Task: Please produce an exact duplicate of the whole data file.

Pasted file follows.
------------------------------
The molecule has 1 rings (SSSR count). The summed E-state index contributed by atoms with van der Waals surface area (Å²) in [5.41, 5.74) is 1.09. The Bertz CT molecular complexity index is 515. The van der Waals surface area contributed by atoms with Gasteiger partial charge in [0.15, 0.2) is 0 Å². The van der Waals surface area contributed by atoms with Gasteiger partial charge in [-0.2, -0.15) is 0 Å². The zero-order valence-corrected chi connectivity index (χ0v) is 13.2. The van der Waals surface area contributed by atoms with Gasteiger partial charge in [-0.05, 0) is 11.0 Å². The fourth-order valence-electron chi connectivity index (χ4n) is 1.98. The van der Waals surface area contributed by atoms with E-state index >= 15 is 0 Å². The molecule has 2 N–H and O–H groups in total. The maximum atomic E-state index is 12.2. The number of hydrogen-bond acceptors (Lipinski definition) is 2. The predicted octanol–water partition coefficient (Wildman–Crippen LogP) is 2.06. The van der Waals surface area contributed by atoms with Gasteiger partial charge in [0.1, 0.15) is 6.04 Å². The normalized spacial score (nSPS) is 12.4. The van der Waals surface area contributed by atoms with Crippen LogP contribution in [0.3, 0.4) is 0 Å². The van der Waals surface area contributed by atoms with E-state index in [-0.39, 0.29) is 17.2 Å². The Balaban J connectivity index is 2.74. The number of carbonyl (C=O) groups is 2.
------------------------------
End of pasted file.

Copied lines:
The molecule has 1 rings (SSSR count). The summed E-state index contributed by atoms with van der Waals surface area (Å²) in [5.41, 5.74) is 1.09. The Bertz CT molecular complexity index is 515. The van der Waals surface area contributed by atoms with Gasteiger partial charge in [0.15, 0.2) is 0 Å². The van der Waals surface area contributed by atoms with Gasteiger partial charge in [-0.2, -0.15) is 0 Å². The zero-order valence-corrected chi connectivity index (χ0v) is 13.2. The van der Waals surface area contributed by atoms with Gasteiger partial charge in [-0.05, 0) is 11.0 Å². The fourth-order valence-electron chi connectivity index (χ4n) is 1.98. The van der Waals surface area contributed by atoms with E-state index >= 15 is 0 Å². The molecule has 2 N–H and O–H groups in total. The maximum atomic E-state index is 12.2. The number of hydrogen-bond acceptors (Lipinski definition) is 2. The predicted octanol–water partition coefficient (Wildman–Crippen LogP) is 2.06. The van der Waals surface area contributed by atoms with Gasteiger partial charge in [0.1, 0.15) is 6.04 Å². The normalized spacial score (nSPS) is 12.4. The van der Waals surface area contributed by atoms with Crippen LogP contribution in [0.3, 0.4) is 0 Å². The van der Waals surface area contributed by atoms with E-state index in [-0.39, 0.29) is 17.2 Å². The Balaban J connectivity index is 2.74. The number of carbonyl (C=O) groups is 2.